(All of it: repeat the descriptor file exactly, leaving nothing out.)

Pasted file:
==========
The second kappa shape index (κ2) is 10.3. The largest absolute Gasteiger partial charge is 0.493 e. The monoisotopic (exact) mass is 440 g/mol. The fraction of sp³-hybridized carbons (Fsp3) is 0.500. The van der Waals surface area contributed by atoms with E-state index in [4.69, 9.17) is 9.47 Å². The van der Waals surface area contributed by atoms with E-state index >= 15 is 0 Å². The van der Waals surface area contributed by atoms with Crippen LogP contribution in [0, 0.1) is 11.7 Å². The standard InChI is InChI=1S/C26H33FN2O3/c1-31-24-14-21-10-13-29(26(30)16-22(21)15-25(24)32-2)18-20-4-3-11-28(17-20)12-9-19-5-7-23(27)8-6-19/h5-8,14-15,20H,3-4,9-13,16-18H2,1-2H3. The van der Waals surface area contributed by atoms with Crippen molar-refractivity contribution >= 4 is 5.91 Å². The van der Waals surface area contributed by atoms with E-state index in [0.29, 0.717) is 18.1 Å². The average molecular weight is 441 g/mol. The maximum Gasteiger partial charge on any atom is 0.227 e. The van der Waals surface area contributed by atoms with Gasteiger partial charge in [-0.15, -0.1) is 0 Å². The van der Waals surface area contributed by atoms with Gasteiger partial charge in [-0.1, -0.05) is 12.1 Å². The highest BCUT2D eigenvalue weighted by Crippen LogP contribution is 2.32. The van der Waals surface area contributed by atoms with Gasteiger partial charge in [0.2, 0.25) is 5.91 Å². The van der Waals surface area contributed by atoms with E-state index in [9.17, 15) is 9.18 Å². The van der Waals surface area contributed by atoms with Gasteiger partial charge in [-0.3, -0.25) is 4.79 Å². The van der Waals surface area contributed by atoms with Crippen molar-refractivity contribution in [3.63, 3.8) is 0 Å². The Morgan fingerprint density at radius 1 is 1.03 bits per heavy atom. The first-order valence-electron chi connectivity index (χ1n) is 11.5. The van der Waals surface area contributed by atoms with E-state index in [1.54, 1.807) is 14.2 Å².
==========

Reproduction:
The second kappa shape index (κ2) is 10.3. The largest absolute Gasteiger partial charge is 0.493 e. The monoisotopic (exact) mass is 440 g/mol. The fraction of sp³-hybridized carbons (Fsp3) is 0.500. The van der Waals surface area contributed by atoms with E-state index in [4.69, 9.17) is 9.47 Å². The van der Waals surface area contributed by atoms with E-state index >= 15 is 0 Å². The van der Waals surface area contributed by atoms with Crippen LogP contribution in [0, 0.1) is 11.7 Å². The standard InChI is InChI=1S/C26H33FN2O3/c1-31-24-14-21-10-13-29(26(30)16-22(21)15-25(24)32-2)18-20-4-3-11-28(17-20)12-9-19-5-7-23(27)8-6-19/h5-8,14-15,20H,3-4,9-13,16-18H2,1-2H3. The van der Waals surface area contributed by atoms with Crippen molar-refractivity contribution >= 4 is 5.91 Å². The van der Waals surface area contributed by atoms with E-state index in [0.29, 0.717) is 18.1 Å². The average molecular weight is 441 g/mol. The maximum Gasteiger partial charge on any atom is 0.227 e. The van der Waals surface area contributed by atoms with Gasteiger partial charge in [-0.15, -0.1) is 0 Å². The van der Waals surface area contributed by atoms with Gasteiger partial charge in [-0.1, -0.05) is 12.1 Å². The highest BCUT2D eigenvalue weighted by Crippen LogP contribution is 2.32. The van der Waals surface area contributed by atoms with Gasteiger partial charge in [0.2, 0.25) is 5.91 Å². The van der Waals surface area contributed by atoms with E-state index in [9.17, 15) is 9.18 Å². The van der Waals surface area contributed by atoms with Gasteiger partial charge in [-0.3, -0.25) is 4.79 Å². The van der Waals surface area contributed by atoms with Crippen molar-refractivity contribution in [3.63, 3.8) is 0 Å². The Morgan fingerprint density at radius 1 is 1.03 bits per heavy atom. The first-order valence-electron chi connectivity index (χ1n) is 11.5. The van der Waals surface area contributed by atoms with E-state index in [1.54, 1.807) is 14.2 Å².